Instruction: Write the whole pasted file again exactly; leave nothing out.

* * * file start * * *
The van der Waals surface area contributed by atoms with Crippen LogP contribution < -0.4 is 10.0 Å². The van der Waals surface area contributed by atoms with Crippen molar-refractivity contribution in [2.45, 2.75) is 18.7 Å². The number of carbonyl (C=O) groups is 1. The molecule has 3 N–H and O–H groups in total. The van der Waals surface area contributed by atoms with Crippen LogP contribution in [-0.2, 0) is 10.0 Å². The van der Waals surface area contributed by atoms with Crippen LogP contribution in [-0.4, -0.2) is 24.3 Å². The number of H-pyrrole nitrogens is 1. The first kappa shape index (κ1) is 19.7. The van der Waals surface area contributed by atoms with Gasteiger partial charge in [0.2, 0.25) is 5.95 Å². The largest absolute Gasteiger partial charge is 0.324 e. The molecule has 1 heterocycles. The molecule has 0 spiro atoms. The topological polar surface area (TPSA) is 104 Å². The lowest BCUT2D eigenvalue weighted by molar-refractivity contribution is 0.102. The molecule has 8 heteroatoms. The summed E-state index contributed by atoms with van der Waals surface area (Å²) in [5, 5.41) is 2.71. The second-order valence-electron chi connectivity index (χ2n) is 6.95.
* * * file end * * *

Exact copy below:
The van der Waals surface area contributed by atoms with Crippen LogP contribution < -0.4 is 10.0 Å². The van der Waals surface area contributed by atoms with Crippen molar-refractivity contribution in [2.45, 2.75) is 18.7 Å². The number of carbonyl (C=O) groups is 1. The molecule has 3 N–H and O–H groups in total. The van der Waals surface area contributed by atoms with Crippen LogP contribution in [-0.2, 0) is 10.0 Å². The van der Waals surface area contributed by atoms with Crippen LogP contribution in [-0.4, -0.2) is 24.3 Å². The number of H-pyrrole nitrogens is 1. The first kappa shape index (κ1) is 19.7. The van der Waals surface area contributed by atoms with Gasteiger partial charge in [0.2, 0.25) is 5.95 Å². The largest absolute Gasteiger partial charge is 0.324 e. The molecule has 1 heterocycles. The molecule has 0 spiro atoms. The topological polar surface area (TPSA) is 104 Å². The lowest BCUT2D eigenvalue weighted by molar-refractivity contribution is 0.102. The molecule has 8 heteroatoms. The summed E-state index contributed by atoms with van der Waals surface area (Å²) in [5, 5.41) is 2.71. The second-order valence-electron chi connectivity index (χ2n) is 6.95.